First pieces of legislation pass off Senate floor, advocates rally at the Capitol
The ninth week of the 2019 session wraps up this week, with the legislature having passed two bills so far. MNLARS funding and a small bonding bill for clean-up of a toxic closed landfill in Andover and technical fixes to construction bonds for Highway 14 and Highway 23 were both passed and signed into law by Governor Walz.
After nine weeks, promises of early passage of a number of agreed upon bills have not transpired. Many of the bills legislative leaders said would pass early, including opioid relief, hands-free driving, full funding for election security, and initiatives to help protect seniors remain unfinished.
Committee highlights from this week include a number of bills addressing mental health issues in rural Minnesota, provisional ballots, an estate tax repeal, and a bill to cut social security taxes. Reinsurance was heard in Finance Committee, a bill to reimburse deputy registrars had a committee hearing, and a bill to punish those who drive too slow in the left lane was also debated.
Monday was also my first bill hearing of the session. S.F. 1741 was heard in the Committee on Human Services Reform Finance and Policy. You can follow the bill here.
As this week wraps up, I wanted to send a special thank you to all those who attended the town hall this past Saturday. I always look forward to meeting and speaking with you!
Mental health a focus in committee
Building out Minnesota’s mental health system was a theme this week in the Human Services Reform Committee. Three bipartisan bills were heard that will improve access to mental health services for children and adults across the spectrum of care.
The first bill is targeted at early intervention services and includes grants to provide intensive treatment for children and adults at risk of a first psychotic episode or first episode of a mood disorder. Access to early mental health treatment services can make a significant difference in health outcomes.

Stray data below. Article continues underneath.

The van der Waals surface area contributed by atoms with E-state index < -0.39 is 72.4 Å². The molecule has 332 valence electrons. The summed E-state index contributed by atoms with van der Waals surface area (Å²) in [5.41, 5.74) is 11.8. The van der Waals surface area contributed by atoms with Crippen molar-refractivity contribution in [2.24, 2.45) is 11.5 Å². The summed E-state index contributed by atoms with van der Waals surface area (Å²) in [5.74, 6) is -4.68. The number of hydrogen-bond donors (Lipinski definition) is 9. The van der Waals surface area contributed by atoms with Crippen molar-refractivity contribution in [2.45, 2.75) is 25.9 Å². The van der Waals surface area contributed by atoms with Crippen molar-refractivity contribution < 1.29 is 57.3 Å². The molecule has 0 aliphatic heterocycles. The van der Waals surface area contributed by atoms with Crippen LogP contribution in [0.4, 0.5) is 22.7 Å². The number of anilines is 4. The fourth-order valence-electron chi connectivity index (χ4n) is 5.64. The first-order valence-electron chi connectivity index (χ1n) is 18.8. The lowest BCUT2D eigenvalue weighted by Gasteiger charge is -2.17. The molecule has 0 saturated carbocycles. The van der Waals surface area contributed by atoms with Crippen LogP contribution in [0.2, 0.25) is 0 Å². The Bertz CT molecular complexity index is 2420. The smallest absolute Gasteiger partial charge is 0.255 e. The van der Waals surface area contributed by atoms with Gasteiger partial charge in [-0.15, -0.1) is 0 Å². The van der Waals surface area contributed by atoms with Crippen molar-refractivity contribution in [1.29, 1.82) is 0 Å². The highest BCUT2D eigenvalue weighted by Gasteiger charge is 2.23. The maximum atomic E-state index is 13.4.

The second bill addresses the lack of mental health professionals available across the state by expanding grants for residency to support psychiatry slots, creating a pediatric mental health training program at the University of Minnesota, providing more funding for loan forgiveness for mental health professionals, and extending available grants to traditional healing provided to American Indians.
The third bill focuses on mental health treatment that supports families by allowing parents in need of intensive mental health treatment to access child care assistance through the Minnesota Family Investment Program (MFIP), making it easier for certain children to access respite care services, and expanding mental health grants to programs focusing on delivering multigenerational mental health services.
Minnesota still faces many gaps in the continuum of care for mental health services. The legislation heard this week makes several improvements necessary to helping more children and adults access the services they need to improve their health and well-being. (SF840, SF1481, SF1437)
Sports betting in Minnesota
The Senate Tax Committee considered a proposal this week to legalize sports wagering in Minnesota and collect taxes on the earnings. This is a new topic since last year’s U.S. Supreme Court decision in Murphy v. NCAA, which found a federal ban on the practice in all states but Nevada was unconstitutional. Since that ruling, seven additional states (DE, NJ, MS, WV, NM, PA, RI) have moved to legalize sports betting in some format. The Senate bill would establish a Sports Wagering Commission that would be responsible for many rules and regulations surrounding the new form of gaming, including determining which sporting events could legally be bet upon.
Advocates for this bill say sports betting is already happening through unregulated forms. Providing for a legal structure in Minnesota would provide recourse for consumers who are cheated through the underground market and would provide regulation and tax revenue. Opponents include those against gambling, who see this as an expansion of a dangerous habit and something that could encourage a new generation of gamblers. Minnesota’s tribal communities also have expressed serious concerns. They fear rushing to legalize this could degrade Minnesota’s current legal gaming structures, including tribal casinos, charitable gaming operations, and the state lottery. They prefer a study that assesses other states’ experiences before moving toward full legalization in Minnesota. The bill was referred to the Committee on State Government. (SF 1894)
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